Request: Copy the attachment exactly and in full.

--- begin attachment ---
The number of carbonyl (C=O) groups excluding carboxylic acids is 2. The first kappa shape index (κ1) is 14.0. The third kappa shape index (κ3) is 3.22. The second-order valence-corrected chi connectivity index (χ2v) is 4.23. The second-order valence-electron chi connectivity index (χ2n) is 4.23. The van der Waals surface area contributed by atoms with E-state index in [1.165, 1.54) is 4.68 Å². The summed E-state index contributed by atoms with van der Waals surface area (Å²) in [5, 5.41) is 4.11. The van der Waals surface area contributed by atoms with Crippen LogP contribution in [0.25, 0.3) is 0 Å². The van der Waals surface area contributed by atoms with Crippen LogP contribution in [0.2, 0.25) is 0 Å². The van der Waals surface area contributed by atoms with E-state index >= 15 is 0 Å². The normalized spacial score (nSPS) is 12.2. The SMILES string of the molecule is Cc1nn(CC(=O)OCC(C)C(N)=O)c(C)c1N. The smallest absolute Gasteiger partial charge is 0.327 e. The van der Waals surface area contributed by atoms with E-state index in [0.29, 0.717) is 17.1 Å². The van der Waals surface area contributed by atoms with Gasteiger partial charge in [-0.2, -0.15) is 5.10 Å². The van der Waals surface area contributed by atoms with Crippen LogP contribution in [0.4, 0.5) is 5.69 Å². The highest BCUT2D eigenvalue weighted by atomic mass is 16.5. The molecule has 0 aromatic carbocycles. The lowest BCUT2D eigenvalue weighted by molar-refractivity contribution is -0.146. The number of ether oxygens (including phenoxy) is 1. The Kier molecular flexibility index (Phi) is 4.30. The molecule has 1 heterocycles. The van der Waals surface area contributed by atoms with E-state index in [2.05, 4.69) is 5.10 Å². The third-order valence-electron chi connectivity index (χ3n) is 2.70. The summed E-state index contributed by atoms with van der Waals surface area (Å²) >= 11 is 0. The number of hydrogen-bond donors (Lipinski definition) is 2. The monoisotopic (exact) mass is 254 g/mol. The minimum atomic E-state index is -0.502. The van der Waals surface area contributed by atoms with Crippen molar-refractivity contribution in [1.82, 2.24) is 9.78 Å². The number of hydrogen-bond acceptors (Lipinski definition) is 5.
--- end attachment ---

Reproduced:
The number of carbonyl (C=O) groups excluding carboxylic acids is 2. The first kappa shape index (κ1) is 14.0. The third kappa shape index (κ3) is 3.22. The second-order valence-corrected chi connectivity index (χ2v) is 4.23. The second-order valence-electron chi connectivity index (χ2n) is 4.23. The van der Waals surface area contributed by atoms with E-state index in [1.165, 1.54) is 4.68 Å². The summed E-state index contributed by atoms with van der Waals surface area (Å²) in [5, 5.41) is 4.11. The van der Waals surface area contributed by atoms with Crippen LogP contribution in [0.25, 0.3) is 0 Å². The van der Waals surface area contributed by atoms with Crippen LogP contribution in [0.2, 0.25) is 0 Å². The van der Waals surface area contributed by atoms with E-state index >= 15 is 0 Å². The normalized spacial score (nSPS) is 12.2. The SMILES string of the molecule is Cc1nn(CC(=O)OCC(C)C(N)=O)c(C)c1N. The smallest absolute Gasteiger partial charge is 0.327 e. The van der Waals surface area contributed by atoms with E-state index in [0.29, 0.717) is 17.1 Å². The van der Waals surface area contributed by atoms with Gasteiger partial charge in [-0.2, -0.15) is 5.10 Å². The van der Waals surface area contributed by atoms with Crippen LogP contribution in [0.4, 0.5) is 5.69 Å². The highest BCUT2D eigenvalue weighted by atomic mass is 16.5. The molecule has 0 aromatic carbocycles. The lowest BCUT2D eigenvalue weighted by molar-refractivity contribution is -0.146. The number of ether oxygens (including phenoxy) is 1. The Kier molecular flexibility index (Phi) is 4.30. The molecule has 1 heterocycles. The van der Waals surface area contributed by atoms with E-state index in [2.05, 4.69) is 5.10 Å². The third-order valence-electron chi connectivity index (χ3n) is 2.70. The summed E-state index contributed by atoms with van der Waals surface area (Å²) >= 11 is 0. The number of hydrogen-bond donors (Lipinski definition) is 2. The monoisotopic (exact) mass is 254 g/mol. The minimum atomic E-state index is -0.502. The van der Waals surface area contributed by atoms with Crippen molar-refractivity contribution in [1.82, 2.24) is 9.78 Å². The number of hydrogen-bond acceptors (Lipinski definition) is 5.